Trump: Climate Change Is A "Hoax" Perpetrated By Scientists "Having A Lot Of Fun." During a rant pointing to cold winter temperatures around the country, Trump repeatedly labeled climate change a "hoax," adding, "I think the scientists are having a lot of fun."
As Mother Jones' Jeremy Schulman (formerly research director at Media Matters) notes, Trump has also repeatedly dismissed climate science on his Twitter account, decrying the "GLOBAL WARMING HOAX" and the "very expensive GLOBAL WARMING bullshit."
Trump Repeatedly Linked Vaccines To Autism. Trump has frequently pushed the link between vaccines and autism despite scientific evidence to the contrary. He said on Fox News in April 2012 of vaccines: "I've seen people where they have a perfectly healthy child, and they go for the vaccinations, and a month later the child is no longer healthy." He later tweeted, "I am being proven right about massive vaccinations--the doctors lied," and "Healthy young child goes to doctor, gets pumped with massive shot of many vaccines, doesn't feel good and changes - AUTISM. Many such cases!
Trump Called For A "Revolution" After Obama's Re-election. In two tweets he later deleted, Trump called for a "revolution."
Trump: "There Is Something Seriously Wrong With President Obama's Mental Health." Trump questioned President Obama's mental health because he didn't cut off flights from countries with active Ebola cases in 2014 (The CDC stated doing so would actually hurt Ebola prevention efforts). Trump called Obama a "psycho" and said "There's something wrong, there's something going on."
Trump: Arianna Huffington Is "Unattractive," And "I Fully Understand Why Her Former Husband Left Her." In a 2012 tweet, Trump claimed that Huffington Post founder Arianna Huffington "is unattractive both inside and out. I fully understand why her former husband left her for a man- he made a good decision."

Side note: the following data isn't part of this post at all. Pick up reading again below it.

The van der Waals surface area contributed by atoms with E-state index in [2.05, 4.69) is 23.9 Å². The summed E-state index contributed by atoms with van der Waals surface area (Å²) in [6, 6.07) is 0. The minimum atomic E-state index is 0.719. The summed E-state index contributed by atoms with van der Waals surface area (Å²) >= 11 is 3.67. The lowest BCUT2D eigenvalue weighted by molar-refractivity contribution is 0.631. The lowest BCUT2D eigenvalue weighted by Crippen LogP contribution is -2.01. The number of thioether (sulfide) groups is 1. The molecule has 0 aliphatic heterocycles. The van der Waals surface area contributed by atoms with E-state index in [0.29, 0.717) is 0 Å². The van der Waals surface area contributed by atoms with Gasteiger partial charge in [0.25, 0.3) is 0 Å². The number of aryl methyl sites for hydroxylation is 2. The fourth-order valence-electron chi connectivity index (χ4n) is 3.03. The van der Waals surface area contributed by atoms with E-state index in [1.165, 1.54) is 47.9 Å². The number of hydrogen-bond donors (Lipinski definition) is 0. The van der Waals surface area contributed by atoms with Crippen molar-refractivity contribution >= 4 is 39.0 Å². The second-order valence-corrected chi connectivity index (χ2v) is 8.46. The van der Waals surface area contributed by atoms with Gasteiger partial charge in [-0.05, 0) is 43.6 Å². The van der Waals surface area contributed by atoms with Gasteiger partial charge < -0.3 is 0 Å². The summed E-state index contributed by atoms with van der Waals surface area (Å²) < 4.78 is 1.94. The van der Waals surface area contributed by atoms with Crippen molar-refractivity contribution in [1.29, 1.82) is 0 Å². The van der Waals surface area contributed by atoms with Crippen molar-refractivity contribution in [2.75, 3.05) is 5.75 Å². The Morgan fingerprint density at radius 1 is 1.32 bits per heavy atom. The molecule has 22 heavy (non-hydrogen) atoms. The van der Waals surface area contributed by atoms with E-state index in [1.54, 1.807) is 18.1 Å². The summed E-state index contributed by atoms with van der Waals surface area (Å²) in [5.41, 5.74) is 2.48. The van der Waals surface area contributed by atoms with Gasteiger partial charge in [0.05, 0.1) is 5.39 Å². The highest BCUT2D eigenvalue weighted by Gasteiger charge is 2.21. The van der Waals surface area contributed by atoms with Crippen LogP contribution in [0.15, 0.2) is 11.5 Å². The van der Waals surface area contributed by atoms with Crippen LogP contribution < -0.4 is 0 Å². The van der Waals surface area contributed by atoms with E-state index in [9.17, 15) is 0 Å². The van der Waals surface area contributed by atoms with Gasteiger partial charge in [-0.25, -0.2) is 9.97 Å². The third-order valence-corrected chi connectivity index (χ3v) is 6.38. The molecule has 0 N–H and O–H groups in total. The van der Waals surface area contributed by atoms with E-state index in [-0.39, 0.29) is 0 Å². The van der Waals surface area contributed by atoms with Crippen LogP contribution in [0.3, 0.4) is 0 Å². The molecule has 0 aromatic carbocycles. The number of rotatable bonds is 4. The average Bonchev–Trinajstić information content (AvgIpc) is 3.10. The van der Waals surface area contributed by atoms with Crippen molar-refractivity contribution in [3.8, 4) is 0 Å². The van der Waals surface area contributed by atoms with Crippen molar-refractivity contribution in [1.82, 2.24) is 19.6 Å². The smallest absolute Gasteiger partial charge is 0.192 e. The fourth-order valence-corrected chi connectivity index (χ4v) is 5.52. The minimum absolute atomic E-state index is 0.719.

Video by John Kerr.
Rupert Murdoch is reportedly planning to step down as CEO of Fox News parent company 21st Century Fox "and hand that title to his son James," according to CNBC. James Murdoch previously resigned his role as the head of News International -- which published several tabloids and newspapers abroad -- amid the widespread scandal over phone hacking at News of the World, a since-shuttered UK tabloid he oversaw. As part of the fallout from that scandal, Murdoch also resigned his position as chairman of UK satellite broadcaster BSkyB.
According to CNBC, "Rupert Murdoch will continue to be the executive chairman of Fox, while his son Lachlan would also become an executive co-chairman of the company."
James Murdoch has reportedly drawn the ire of Fox News chief Roger Ailes, who allegedly called him a "fucking dope" over his inability to contain the hacking scandal. (Fox News media critic Howard Kurtz claims that despite James Murdoch's new position, "Ailes will still report to Rupert.")
A source quoted by CNBC claims "James will have the primary role in running Fox while Lachlan will take on a broader strategic role from his co-chairman position." Lachlan Murdoch has also reportedly butted heads with Ailes in the past.
As Media Matters previously noted, James Murdoch donated between $1,000,001 and $5,000,000 to the Clinton Foundation, which has been the target of a smear campaign by conservative media figures, including near-constant scandal-mongering on Fox News.
According to federal filings, James Murdoch donated $2,300 -- the maximum amount allowed for an individual -- to Hillary Clinton's 2008 presidential campaign. A review of the OpenSecrets database shows Murdoch has donated to both sides of the aisle, including multiple donations to the National Republican Congressional Committee and various elected Republicans like Senate Majority Leader Mitch McConnell and Senator Lindsey Graham, as well as Democrats like Sen. Cory Booker and Rep. Steny Hoyer.